The TurboVote Challenge, which announced 35 new corporate partners Monday, including tech brands Google, Facebook, Foursquare, Instagram and Tumblr, encourages companies to promote civic engagement among their employees and customers.
“We think that a total overhaul of how people vote could increase turnout by up to 20 percentage points,” said Democracy Works co-founder Seth Flaxman, who helped start Democracy Works as a graduate student at the Harvard Kennedy School of Government.
Democracy Works’ original project, TurboVote, serves as an online tool for users to register to vote, sign up for reminders, get information about their polling location and request absentee ballot forms.
As part of its voter-registration efforts, Google has integrated state-specific deadlines, ID requirements and other voting information into its search bar, making it easier for voters to find the information they need. Social media like Facebook, Foursquare and Tumblr are pushing voters to vote with reminders and buttons. Foursquare will also launch an online interactive map of polling locations and food and drink places nearby and send out notifications around registration deadlines and election day.
Univision Communications Inc. will expand its website to include polling locations, ballot measures and candidate profiles. On Tuesday, it will celebrate National Voter Registration Day by hosting or promoting community call centers.
“I think if we just rely on politicians to get out the vote, we’re never going to see mass participation,” Mr. Flaxman said. “The only way we’ll see that is if we think that’s a civic or civil responsibility that everyone is in charge of in our society.”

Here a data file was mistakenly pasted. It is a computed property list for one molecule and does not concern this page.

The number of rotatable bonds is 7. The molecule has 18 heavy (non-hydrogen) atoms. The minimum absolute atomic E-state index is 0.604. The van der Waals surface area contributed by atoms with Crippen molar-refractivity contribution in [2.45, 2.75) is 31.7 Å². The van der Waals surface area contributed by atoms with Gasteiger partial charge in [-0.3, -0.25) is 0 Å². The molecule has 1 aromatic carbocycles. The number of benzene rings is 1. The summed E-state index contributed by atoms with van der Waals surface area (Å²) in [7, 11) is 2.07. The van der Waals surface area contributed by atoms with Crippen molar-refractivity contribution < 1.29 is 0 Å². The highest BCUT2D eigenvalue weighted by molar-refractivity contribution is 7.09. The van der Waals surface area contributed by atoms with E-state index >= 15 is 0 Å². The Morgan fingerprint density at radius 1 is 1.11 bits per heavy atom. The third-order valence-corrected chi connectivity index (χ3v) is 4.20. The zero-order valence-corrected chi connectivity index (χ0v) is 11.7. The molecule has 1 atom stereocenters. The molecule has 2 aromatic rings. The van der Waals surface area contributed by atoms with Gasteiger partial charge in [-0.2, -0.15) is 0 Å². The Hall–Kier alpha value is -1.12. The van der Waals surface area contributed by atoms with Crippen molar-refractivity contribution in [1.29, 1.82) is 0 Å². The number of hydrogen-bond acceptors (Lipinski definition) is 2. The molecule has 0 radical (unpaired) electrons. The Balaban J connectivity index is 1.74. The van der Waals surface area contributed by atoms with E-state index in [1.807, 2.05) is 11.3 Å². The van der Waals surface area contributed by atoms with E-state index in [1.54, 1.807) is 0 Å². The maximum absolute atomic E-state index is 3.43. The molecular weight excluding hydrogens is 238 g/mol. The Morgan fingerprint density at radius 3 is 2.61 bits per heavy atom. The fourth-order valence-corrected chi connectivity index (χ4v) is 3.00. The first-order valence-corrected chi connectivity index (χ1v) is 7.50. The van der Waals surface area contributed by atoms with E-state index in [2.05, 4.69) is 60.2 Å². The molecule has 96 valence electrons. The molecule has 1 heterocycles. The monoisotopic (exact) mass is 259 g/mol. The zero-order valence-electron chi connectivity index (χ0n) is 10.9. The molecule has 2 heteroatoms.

Fellow partner Starbucks, which has been involved in the TurboVote Challenge since its March launch, is encouraging its 150,000 employees to get out and vote, communicating through its internal system. It’s also encouraging civic engagement through advertising on its digital platforms and its coffee cup sleeves.
The coffee giant will also host events to celebrate election day, and Tuesday, the company will head to Queens, N.Y., to host a block party with Democracy Works, featuring Starbucks CEO Howard Schultz and recording artist Common.
“This comes from a philosophy that companies have a responsibility to our people to do more,” said John Kelly, Starbucks senior vice president of global responsibility, community and public policy.
The challenge’s 80% by 2020 goal — a more-than 20-point increase over the 58.2% turnout rate in 2012 — is helping the nonpartisan group attract big partners even while business backed away from the parties’ nominating conventions this summer.
Brandon Naylor, director of communications for Democracy Works, said the “moonshot goal” and the lack of partisan baggage have been huge in the effort to engage businesses. The TurboVote Challenge, Mr. Kelly said, goes further than a goal to register people to vote.
“It’s about elevating a broader responsibility and trying to create a spirit that we have lost about the importance of voting,” Mr. Kelly said. “It’s not about a tangible registration number for us this year. It’s really trying to elevate voting, and over a five year period not just register but actually get people to vote.”
Many groups are working to push voter registrations. Earlier this month, the U.S. Chamber of Commerce launched an initiative that enlists the business community to boost turnout and early voting ahead of the November elections.